2.4  Remember the Datatype of the column in the database is fixed, and that Datatype is the final truth about the column, so that is what our code should be based on.  It should not be based on "what we want to do", it should be based on "what the column is", and therefore what is possible on the column.

Cheers



CREATE PROC

    DeskInstrument_search

        @columnName  varchar(30) = NULL,

        @searchStr   varchar(30) = NULL

AS

    IF @columnName = NULL

        BEGIN

        PRINT "You must provide a @columnName"

        -- cannot search a column without knowing which col to search

        GOTO EXIT_ERR

        END
 

    -- check if column is known var/char column

    -- exclude int, numeric, date, etc

    IF  @columnName != "deskName" AND 

        @columnName != "deskDescription" AND

        @columnName != "instrName" AND

        @columnName != "instrDescription" AND

        @columnName != "instrAddress1" AND

        @columnName != "instrAddress2"

        BEGIN

        PRINT "@columnName must be a var/char column in DESK or INSTRUMENT"

        GOTO EXIT_ERR

        END
 

    IF CHARINDEX( "%", @searchStr ) = 0  -- et cetera

        BEGIN

        PRINT "@searchStr must be a valid LIKE operand"

        -- otherwise we cannot perform LIKE with it

        GOTO EXIT_ERR

        END
 

    IF @searchStr = NULL

        SELECT  D.id_desk,

                D.id_region           

            FROM  DESK D,

                  INSTRUMENT I

            WHERE I.id_desk = D.id_desk

    ELSE

        SELECT  D.id_desk,

                D.id_region           

            FROM  DESK D,

                  INSTRUMENT I

            WHERE I.id_desk = D.id_desk

            AND   @columnName LIKE @searchStr
 

    IF @@rowcount = 0

        BEGIN

        PRINT "Search string %1! not found in column %1!", @searchStr, @columnName

        END
 

EXIT_OK:

    RETURN 0
 

EXIT_ERR:

    RETURN -1

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Expert Comment

by:IncisiveOne
ID: 24844887
Er, that's for discussion/progress, obviously the code will not work without the execute.
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Assisted Solution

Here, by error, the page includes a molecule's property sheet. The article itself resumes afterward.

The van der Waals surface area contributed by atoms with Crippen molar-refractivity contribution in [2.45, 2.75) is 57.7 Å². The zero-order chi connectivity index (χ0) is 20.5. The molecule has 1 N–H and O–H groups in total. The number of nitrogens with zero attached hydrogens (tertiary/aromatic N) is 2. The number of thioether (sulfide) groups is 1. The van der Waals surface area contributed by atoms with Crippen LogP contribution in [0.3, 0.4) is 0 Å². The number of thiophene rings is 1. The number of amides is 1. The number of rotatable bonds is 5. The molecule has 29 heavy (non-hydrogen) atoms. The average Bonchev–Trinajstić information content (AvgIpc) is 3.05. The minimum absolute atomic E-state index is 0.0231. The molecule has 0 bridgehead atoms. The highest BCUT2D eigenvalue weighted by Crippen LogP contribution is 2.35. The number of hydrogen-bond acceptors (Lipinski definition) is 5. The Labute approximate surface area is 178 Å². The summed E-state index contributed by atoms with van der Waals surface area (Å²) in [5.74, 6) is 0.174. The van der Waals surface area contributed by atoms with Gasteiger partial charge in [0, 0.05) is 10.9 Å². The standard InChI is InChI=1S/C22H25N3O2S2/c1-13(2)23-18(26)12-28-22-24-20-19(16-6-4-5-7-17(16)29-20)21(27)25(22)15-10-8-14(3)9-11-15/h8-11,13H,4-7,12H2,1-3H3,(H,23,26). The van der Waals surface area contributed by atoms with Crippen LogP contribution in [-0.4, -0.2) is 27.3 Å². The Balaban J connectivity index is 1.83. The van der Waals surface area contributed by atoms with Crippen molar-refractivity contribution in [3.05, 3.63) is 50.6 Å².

by:alpmoon
alpmoon earned 250 total points
ID: 24856221
What about this? It would convert numeric columns into char and then search the value:

CREATE PROC test
@columName  varchar(30),
@value  varchar(30)
AS
BEGIN
  IF exists(select * from syscolumns
                  where id in (object_id('DESK), object_id(' INSTRUMENT'))
                       and type in (39, 47) -- char or varchar
    EXECUTE(
    'SELECT     D.id_desk,
                D.id_region          
    FROM        DESK D,
                INSTRUMENT I
    WHERE '      + @columName + ' LIKE ''' + @value +'''
    AND         I.id_desk = D.id_desk' )

  ELSE

    EXECUTE(
    'SELECT     D.id_desk,
                D.id_region          
    FROM        DESK D,
                INSTRUMENT I
    WHERE convert(char,'      + @columName + ') LIKE ''' + @value +'''
    AND         I.id_desk = D.id_desk' )

END
go
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LVL 13

Expert Comment

by:alpmoon
ID: 24957813
Have you tried it? Is it useful for your end?
0
 
LVL 13

Expert Comment

by:alpmoon
ID: 25156430
I think my solution is more flexible and efficient. If table structure is changed, the procedure doesn't need to be modified.

I suggest split between me and IncisiveOne
0
 
LVL 13

Expert Comment

by:alpmoon
ID: 25164789
I think my solution is more flexible and efficient. If table structure is changed, the procedure doesn't need to be modified.

I suggest split between me and IncisiveOne
0

Featured Post

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More than 75% of all records are compromised because of the loss or theft of a privileged credential. Experts have been exploring Active Directory infrastructure to identify key threats and establish best practices for keeping data safe. Attend this month’s webinar to learn more.